Citizens & Ratepayers’ secret weapon: Maurice Williamson

The former minister of information technology and communications personally developed the database applications that allowed C&R to target crucial voters

Opposition MP Maurice Williamson dusted down some old skills to help the Citizens and Ratepayers campaign succeed in the Auckland local-body elections this month.

The former minister of information technology and communications — who early in his career spent 12 years with Air New Zealand programming airline planning software — personally developed the database applications that allowed Citizens & Ratepayers to target crucial voters in a low-turnout election.

Williamson says he developed the software using Visual Basic and a bit of C++.

Nicholas Albrecht, C&R’s campaign manager, says Williamson’s contribution to the campaign was very important as it allowed electoral roll data to be used to target people within certain demographics who had not yet voted.

“We were able to match to certain criteria,” Albrecht says, “such as household income, age and geography.

“Maurice’s system meant we were able to combine all of those three and achieve a quick turnaround of the data.”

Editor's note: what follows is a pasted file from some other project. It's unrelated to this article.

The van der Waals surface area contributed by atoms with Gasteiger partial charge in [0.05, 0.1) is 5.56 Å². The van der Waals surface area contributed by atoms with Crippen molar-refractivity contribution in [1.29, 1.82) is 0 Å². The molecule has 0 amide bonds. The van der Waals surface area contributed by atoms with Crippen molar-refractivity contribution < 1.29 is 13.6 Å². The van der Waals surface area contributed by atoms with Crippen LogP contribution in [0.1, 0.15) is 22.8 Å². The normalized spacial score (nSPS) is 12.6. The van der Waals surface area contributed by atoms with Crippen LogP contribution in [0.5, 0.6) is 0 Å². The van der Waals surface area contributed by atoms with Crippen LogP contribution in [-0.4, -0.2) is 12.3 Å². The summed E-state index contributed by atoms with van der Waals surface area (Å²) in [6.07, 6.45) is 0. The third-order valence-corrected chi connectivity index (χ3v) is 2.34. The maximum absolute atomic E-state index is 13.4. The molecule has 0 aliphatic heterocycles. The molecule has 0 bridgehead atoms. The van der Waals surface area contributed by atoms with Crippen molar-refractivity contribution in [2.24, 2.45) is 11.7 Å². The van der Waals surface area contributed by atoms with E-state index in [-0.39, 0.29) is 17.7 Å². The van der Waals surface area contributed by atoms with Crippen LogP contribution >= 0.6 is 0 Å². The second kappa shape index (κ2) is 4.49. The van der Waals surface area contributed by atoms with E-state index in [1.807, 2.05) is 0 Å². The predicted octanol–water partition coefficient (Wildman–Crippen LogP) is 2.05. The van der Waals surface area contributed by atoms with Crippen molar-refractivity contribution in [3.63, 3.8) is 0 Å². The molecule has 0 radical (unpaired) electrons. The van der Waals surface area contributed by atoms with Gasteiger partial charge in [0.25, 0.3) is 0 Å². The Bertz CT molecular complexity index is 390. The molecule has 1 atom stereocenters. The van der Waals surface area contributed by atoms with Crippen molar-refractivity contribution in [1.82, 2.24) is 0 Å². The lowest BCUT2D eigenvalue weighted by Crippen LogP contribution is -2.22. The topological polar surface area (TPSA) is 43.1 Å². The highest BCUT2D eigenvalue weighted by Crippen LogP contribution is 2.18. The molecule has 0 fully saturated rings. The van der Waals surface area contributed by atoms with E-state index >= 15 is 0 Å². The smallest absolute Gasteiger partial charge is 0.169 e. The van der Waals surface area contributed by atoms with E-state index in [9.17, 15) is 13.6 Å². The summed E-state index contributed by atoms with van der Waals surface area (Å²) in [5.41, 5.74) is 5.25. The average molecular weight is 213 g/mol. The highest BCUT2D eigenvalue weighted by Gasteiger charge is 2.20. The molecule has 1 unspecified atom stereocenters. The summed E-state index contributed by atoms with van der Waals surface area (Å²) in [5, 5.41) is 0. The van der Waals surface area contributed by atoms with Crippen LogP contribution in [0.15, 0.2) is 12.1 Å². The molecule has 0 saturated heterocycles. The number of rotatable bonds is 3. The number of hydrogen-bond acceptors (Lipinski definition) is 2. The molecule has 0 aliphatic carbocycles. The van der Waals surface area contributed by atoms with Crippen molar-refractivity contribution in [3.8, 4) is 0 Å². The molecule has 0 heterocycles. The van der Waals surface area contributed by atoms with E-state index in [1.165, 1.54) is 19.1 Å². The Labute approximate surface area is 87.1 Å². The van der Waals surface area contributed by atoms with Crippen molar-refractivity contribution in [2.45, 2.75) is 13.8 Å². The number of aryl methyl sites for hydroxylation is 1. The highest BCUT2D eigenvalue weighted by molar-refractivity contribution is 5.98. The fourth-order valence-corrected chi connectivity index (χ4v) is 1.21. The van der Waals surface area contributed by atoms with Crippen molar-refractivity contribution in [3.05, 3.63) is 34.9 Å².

Albrecht says queries could be turned around in a couple of hours and the results were then emailed to candidates to use.

“It’s pretty powerful if you are a candidate,” he says.’

Albrecht says while query tools have been used by C&R before, it was taken to a new level in the latest election. He says he’s sure the other parties use similar tools, but he’s not sure if these were as quick or what they could do.

Albrecht says there’s no doubt the software helped C&R achieve what he describes as “the biggest win we’ve had for a good 20 years”.

He says it may have allowed the C&R to win in areas that would normally be considered strongholds for the centre-left. Being able to target the right voters, he says, is crucial in a low-turnout election.

The New Zealand Herald reported that the right-leaning Citizens & Ratepayers won 11 of the 19 available seats on the Auckland City Council. Its mayoral candidate, John Banks, returned to the mayor’s office after a three-year absence. Five councillors represent the centre-left City Vision or Labour Party.

Calls to City Vision leader Richard Northey were not returned by press-time. Former City Vision Councillor Neil Abel, who lost his Eden-Albert seat by just 13 votes, says the block, which is an alliance of Greens, Labour, Alliance and independent councillors, “uses the resources available in each one of those political groupings”. Apart from the fact the group employed a webmaster, however, he was unable to go into further detail.

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